Festival involves visitors with pottery

September 14, 2008|By KATE S. ALEXANDER

WAYNESBORO, Pa. -- With careful hands, James Smith formed the ball of porcelain clay on his potter's wheel. If he applied too much pressure, the silky clay would collapse; if too much water, his pot would crack but no matter what; if he changed his mind, he could start over.

Smith and the Nicodemus Center for Ceramic Studies at Penn State Mont Alto, where he works as executive director, spent three years molding and remolding the annual Pottery Festival at Renfrew Museum and Park, much like a piece of clay.

As people browsed the pieces sold by 20 local potters on Saturday, the this year's event felt right to Smith.

After years of competing with the busy event schedules in June and with the fickle summer weather to attract artists and crowds, Smith and Iseminger went back to the wheel to mold the event again. This time the Pottery Festival landed on a mild September day and with it came artists and crowds.


"What makes this festival great is that it is a clay-only festival," Smith said. "It is a celebration of the arts that allows people to get involved with clay by making a pot and interact with local artists."

Smith brought 50 pounds of clay and a wheel for people to try their hands at pottery.

By 4 p.m., all but one small ball of clay had been made into an array of pots, plates and cups.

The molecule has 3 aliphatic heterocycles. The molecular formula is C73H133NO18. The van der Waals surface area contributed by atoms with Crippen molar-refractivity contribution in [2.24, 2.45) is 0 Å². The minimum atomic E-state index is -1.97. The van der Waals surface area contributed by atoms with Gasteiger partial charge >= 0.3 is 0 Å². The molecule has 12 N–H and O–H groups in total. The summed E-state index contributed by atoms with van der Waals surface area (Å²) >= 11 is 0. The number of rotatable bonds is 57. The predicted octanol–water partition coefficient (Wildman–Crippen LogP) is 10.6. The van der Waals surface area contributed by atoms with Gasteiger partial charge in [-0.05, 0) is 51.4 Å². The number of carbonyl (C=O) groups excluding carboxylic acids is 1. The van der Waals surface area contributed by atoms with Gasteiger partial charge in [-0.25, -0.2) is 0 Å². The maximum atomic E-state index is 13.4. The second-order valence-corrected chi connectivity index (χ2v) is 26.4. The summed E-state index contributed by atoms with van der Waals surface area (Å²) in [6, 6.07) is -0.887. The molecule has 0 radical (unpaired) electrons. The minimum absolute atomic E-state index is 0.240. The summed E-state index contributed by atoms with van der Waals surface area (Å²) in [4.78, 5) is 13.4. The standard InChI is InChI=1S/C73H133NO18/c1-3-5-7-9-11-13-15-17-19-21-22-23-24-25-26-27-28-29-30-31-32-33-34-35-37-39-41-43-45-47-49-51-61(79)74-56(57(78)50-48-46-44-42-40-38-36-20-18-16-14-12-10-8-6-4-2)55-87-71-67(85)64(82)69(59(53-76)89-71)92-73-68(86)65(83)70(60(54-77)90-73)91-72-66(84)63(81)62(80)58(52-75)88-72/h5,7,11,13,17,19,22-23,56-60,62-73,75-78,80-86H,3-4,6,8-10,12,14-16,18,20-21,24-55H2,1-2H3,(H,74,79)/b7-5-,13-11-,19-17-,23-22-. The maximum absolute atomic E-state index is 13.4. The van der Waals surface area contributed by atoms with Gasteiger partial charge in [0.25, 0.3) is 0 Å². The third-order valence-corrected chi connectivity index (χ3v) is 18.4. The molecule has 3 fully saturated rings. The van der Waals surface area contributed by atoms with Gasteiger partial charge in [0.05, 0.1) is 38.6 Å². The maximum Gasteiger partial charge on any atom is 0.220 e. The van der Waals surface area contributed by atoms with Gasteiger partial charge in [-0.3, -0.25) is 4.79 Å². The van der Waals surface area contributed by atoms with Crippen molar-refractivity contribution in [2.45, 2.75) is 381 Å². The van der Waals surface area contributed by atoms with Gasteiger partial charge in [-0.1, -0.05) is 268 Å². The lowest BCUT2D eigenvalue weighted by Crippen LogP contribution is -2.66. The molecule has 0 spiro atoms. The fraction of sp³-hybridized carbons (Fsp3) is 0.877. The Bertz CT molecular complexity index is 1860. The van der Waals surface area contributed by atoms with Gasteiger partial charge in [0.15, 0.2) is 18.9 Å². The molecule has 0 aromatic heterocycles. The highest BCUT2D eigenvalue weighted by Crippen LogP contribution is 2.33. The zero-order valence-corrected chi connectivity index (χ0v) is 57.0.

The festival is not just a place where people can learn about pottery, it is a marketplace for local artists to sell their work.

Some artists like Jackie Shaw of Smithburg, Md.-based Pine Grove Pottery attended for the first time while others like Michael McIntyre of FireRobin Farm Pottery in Hagerstown have honed their skills with the event.

Shaw said she rarely sells her pottery outside of her studio, but it was the chance to support Renfrew and mingle with her fellow artists that drew her to set up a booth.

"The only reason I came today was my appreciation of Renfrew and because of Smith's persistence to get me to do this show," she said.

McIntyre travels to many shows each season, and the Renfrew Pottery Festival is one of his favorites.

The marketplace of artists was the perfect place to find unique gifts, Jean Lengel of Waynesboro said.

Lengel said she tries to come every year to buy gifts at the festival.

"In the beginning, the pieces were more rough, but the quality is getting to be outstanding," she said.

The Herald-Mail Articles